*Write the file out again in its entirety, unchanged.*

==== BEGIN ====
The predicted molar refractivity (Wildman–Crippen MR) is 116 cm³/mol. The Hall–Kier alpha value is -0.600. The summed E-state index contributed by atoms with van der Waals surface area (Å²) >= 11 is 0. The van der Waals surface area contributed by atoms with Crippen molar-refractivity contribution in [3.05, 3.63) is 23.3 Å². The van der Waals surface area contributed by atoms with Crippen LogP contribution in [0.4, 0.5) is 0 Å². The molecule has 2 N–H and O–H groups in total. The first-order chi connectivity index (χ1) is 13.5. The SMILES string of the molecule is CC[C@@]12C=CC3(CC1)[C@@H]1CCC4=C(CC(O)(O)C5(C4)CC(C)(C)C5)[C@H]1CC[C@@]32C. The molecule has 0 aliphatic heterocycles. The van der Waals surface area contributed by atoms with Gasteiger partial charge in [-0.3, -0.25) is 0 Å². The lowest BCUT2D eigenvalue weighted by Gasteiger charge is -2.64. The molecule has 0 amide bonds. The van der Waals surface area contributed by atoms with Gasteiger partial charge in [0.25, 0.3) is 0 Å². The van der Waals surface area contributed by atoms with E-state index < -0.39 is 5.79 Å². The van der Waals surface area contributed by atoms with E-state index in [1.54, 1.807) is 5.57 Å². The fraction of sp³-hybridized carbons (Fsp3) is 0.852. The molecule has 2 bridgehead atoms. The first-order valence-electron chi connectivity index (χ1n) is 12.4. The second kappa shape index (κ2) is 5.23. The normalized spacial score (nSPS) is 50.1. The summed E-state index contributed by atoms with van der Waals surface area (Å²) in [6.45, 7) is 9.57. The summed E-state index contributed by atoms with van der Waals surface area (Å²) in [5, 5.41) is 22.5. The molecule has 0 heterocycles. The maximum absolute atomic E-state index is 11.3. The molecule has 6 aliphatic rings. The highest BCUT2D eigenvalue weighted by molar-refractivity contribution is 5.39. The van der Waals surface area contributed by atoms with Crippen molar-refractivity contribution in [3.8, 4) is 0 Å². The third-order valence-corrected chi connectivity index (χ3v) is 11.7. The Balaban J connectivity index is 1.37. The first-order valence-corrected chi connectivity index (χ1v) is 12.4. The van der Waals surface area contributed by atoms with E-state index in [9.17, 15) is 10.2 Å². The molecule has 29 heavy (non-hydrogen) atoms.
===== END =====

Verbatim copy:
The predicted molar refractivity (Wildman–Crippen MR) is 116 cm³/mol. The Hall–Kier alpha value is -0.600. The summed E-state index contributed by atoms with van der Waals surface area (Å²) >= 11 is 0. The van der Waals surface area contributed by atoms with Crippen molar-refractivity contribution in [3.05, 3.63) is 23.3 Å². The van der Waals surface area contributed by atoms with Crippen LogP contribution in [0.4, 0.5) is 0 Å². The molecule has 2 N–H and O–H groups in total. The first-order chi connectivity index (χ1) is 13.5. The SMILES string of the molecule is CC[C@@]12C=CC3(CC1)[C@@H]1CCC4=C(CC(O)(O)C5(C4)CC(C)(C)C5)[C@H]1CC[C@@]32C. The molecule has 0 aliphatic heterocycles. The van der Waals surface area contributed by atoms with Gasteiger partial charge in [-0.3, -0.25) is 0 Å². The lowest BCUT2D eigenvalue weighted by Gasteiger charge is -2.64. The molecule has 0 amide bonds. The van der Waals surface area contributed by atoms with Gasteiger partial charge in [0.25, 0.3) is 0 Å². The van der Waals surface area contributed by atoms with E-state index < -0.39 is 5.79 Å². The van der Waals surface area contributed by atoms with E-state index in [1.54, 1.807) is 5.57 Å². The fraction of sp³-hybridized carbons (Fsp3) is 0.852. The molecule has 2 bridgehead atoms. The first-order valence-electron chi connectivity index (χ1n) is 12.4. The second kappa shape index (κ2) is 5.23. The normalized spacial score (nSPS) is 50.1. The summed E-state index contributed by atoms with van der Waals surface area (Å²) in [6.45, 7) is 9.57. The summed E-state index contributed by atoms with van der Waals surface area (Å²) in [5, 5.41) is 22.5. The molecule has 0 heterocycles. The maximum absolute atomic E-state index is 11.3. The molecule has 6 aliphatic rings. The highest BCUT2D eigenvalue weighted by molar-refractivity contribution is 5.39. The van der Waals surface area contributed by atoms with Crippen molar-refractivity contribution in [3.8, 4) is 0 Å². The third-order valence-corrected chi connectivity index (χ3v) is 11.7. The Balaban J connectivity index is 1.37. The first-order valence-corrected chi connectivity index (χ1v) is 12.4. The van der Waals surface area contributed by atoms with E-state index in [9.17, 15) is 10.2 Å². The molecule has 29 heavy (non-hydrogen) atoms.